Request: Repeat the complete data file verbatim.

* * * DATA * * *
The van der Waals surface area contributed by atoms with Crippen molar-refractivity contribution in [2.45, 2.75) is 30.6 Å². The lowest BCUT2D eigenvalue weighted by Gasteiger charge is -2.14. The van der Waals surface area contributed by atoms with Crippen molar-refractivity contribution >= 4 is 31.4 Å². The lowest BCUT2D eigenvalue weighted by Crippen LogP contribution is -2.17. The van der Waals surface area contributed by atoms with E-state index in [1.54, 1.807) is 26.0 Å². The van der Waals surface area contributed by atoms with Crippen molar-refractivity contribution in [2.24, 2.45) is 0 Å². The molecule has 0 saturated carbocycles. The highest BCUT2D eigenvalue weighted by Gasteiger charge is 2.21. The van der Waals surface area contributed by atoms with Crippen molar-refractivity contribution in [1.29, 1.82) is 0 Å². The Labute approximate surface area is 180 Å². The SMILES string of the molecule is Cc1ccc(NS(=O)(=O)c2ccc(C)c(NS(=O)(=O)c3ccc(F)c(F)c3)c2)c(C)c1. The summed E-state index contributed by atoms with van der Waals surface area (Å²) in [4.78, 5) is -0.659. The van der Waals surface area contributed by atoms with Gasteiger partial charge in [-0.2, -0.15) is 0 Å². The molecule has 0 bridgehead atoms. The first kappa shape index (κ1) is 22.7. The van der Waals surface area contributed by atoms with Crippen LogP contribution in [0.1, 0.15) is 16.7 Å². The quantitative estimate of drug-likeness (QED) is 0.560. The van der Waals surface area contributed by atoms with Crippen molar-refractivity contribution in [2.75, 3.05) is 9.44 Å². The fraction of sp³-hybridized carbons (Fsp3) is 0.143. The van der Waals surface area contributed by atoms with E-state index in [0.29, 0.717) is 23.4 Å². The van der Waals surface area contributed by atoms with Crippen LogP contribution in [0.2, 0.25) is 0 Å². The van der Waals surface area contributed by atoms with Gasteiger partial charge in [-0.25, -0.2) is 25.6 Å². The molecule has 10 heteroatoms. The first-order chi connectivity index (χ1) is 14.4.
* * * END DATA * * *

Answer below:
The van der Waals surface area contributed by atoms with Crippen molar-refractivity contribution in [2.45, 2.75) is 30.6 Å². The lowest BCUT2D eigenvalue weighted by Gasteiger charge is -2.14. The van der Waals surface area contributed by atoms with Crippen molar-refractivity contribution >= 4 is 31.4 Å². The lowest BCUT2D eigenvalue weighted by Crippen LogP contribution is -2.17. The van der Waals surface area contributed by atoms with E-state index in [1.54, 1.807) is 26.0 Å². The van der Waals surface area contributed by atoms with Crippen molar-refractivity contribution in [2.24, 2.45) is 0 Å². The molecule has 0 saturated carbocycles. The highest BCUT2D eigenvalue weighted by Gasteiger charge is 2.21. The van der Waals surface area contributed by atoms with Crippen molar-refractivity contribution in [1.29, 1.82) is 0 Å². The Labute approximate surface area is 180 Å². The SMILES string of the molecule is Cc1ccc(NS(=O)(=O)c2ccc(C)c(NS(=O)(=O)c3ccc(F)c(F)c3)c2)c(C)c1. The summed E-state index contributed by atoms with van der Waals surface area (Å²) in [4.78, 5) is -0.659. The van der Waals surface area contributed by atoms with Gasteiger partial charge in [-0.2, -0.15) is 0 Å². The molecule has 0 bridgehead atoms. The first kappa shape index (κ1) is 22.7. The van der Waals surface area contributed by atoms with Crippen LogP contribution in [0.1, 0.15) is 16.7 Å². The quantitative estimate of drug-likeness (QED) is 0.560. The van der Waals surface area contributed by atoms with Crippen molar-refractivity contribution in [2.75, 3.05) is 9.44 Å². The fraction of sp³-hybridized carbons (Fsp3) is 0.143. The van der Waals surface area contributed by atoms with E-state index in [0.29, 0.717) is 23.4 Å². The van der Waals surface area contributed by atoms with Crippen LogP contribution in [0.2, 0.25) is 0 Å². The van der Waals surface area contributed by atoms with Gasteiger partial charge in [-0.25, -0.2) is 25.6 Å². The molecule has 10 heteroatoms. The first-order chi connectivity index (χ1) is 14.4.